“The chi-square statistic approaches a limiting function that is independent of all other underlying parameters in the population. It’s a universal limit,” said Ward. “And this means you can write down in a table the various values of the function, at different significance levels, and do the goodness-of-fit test by hand, without the help of a computer. This was necessary a century ago when goodness-of-fit statistics were being developed, but not anymore.”
But, to ensure that calculated chi-square value and those on the chi-square distribution curve are comparable, the test includes steps that “normalize” the final chi-square value. The process is similar to how the three-dimensional form of the Earth is transposed to fit on two-dimensional paper map. And just as map transposition can create scaling errors (On the popular Mercantor map Greenland and Africa appear about the same size despite Africa having almost 40 times the area), the normalization of the chi-square statistic has the troublesome side effect of making the chi-square value overly influenced by small outliers.
“The chi-square statistic can act very unpredictably with respect to changes in rare alleles,” said Ward. “It makes the test somewhat blind to important deviations in the more frequent alleles in the population.”
That means a relatively small sampling error that overestimates the frequency for a rare allele can throw off the entire test, finding evidence for evolution when there is none.
For example, in her research, Ward drew a random sample of allele pairings from a model data set of allele combinations, a procedure akin to ecologists surveying the different genotypes of a population, and computed the Hardy-Weinberg deviation using the chi-square test. She found strong evidence for deviation from equilibrium: the probability that the results could be obtained in a non-evolving population was about 1 percent.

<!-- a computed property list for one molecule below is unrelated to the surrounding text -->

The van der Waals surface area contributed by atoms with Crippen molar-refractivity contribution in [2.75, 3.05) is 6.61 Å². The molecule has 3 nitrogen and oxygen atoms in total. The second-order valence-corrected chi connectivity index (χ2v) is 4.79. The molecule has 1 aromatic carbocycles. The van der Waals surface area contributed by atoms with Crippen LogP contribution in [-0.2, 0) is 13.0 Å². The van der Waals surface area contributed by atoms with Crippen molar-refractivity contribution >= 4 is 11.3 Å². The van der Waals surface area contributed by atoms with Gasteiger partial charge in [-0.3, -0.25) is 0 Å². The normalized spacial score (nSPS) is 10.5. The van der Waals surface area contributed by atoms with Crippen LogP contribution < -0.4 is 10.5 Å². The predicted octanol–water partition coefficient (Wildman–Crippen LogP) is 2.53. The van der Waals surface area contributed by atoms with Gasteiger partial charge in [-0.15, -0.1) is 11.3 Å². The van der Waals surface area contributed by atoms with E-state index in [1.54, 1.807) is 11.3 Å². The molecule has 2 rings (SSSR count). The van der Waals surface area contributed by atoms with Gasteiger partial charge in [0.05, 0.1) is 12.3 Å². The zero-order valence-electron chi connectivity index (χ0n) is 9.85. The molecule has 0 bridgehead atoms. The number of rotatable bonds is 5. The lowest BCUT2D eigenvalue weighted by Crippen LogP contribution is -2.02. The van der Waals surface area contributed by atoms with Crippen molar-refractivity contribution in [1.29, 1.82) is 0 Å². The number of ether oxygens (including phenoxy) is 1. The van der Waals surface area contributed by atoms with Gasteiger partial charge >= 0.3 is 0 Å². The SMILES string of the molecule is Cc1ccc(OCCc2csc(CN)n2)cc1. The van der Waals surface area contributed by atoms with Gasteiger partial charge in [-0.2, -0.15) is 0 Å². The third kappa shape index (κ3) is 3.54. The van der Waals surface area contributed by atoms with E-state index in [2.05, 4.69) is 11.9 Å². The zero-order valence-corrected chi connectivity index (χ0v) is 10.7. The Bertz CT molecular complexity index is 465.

However, by simply removing one draw of a single rare allele, the results completely changed, bumping up the probability of observing the results in a non-evolving population to 20 percent, more than four times as much as the widely accepted 5 percent error cut-off.
“It’s a worrisome property of the chi-square test,” said Ward. “It implies that it is not difficult to steer the results of the test to your liking by perturbing the data slightly.”
To combat the problems inherent to the chi-square test, Ward proposes the use of the root-mean-square test.
Unlike the chi-square statistic, there’s no “normalization” of values to fit a certain distribution. Instead, it’s the values themselves that determine the distribution.
“The idea is that there is some underlying probability distribution, but I don’t know explicitly what that distribution is, and I don’t need to if I’m using a computer to compute [the probability that the results indicate significant change],” said Ward.
Similar to the chi-square test, the outcome of the root-mean square test is a root-mean square value that has an associated p-value, the probability indicating the likelihood that the deviation could be observed in a population not undergoing evolution.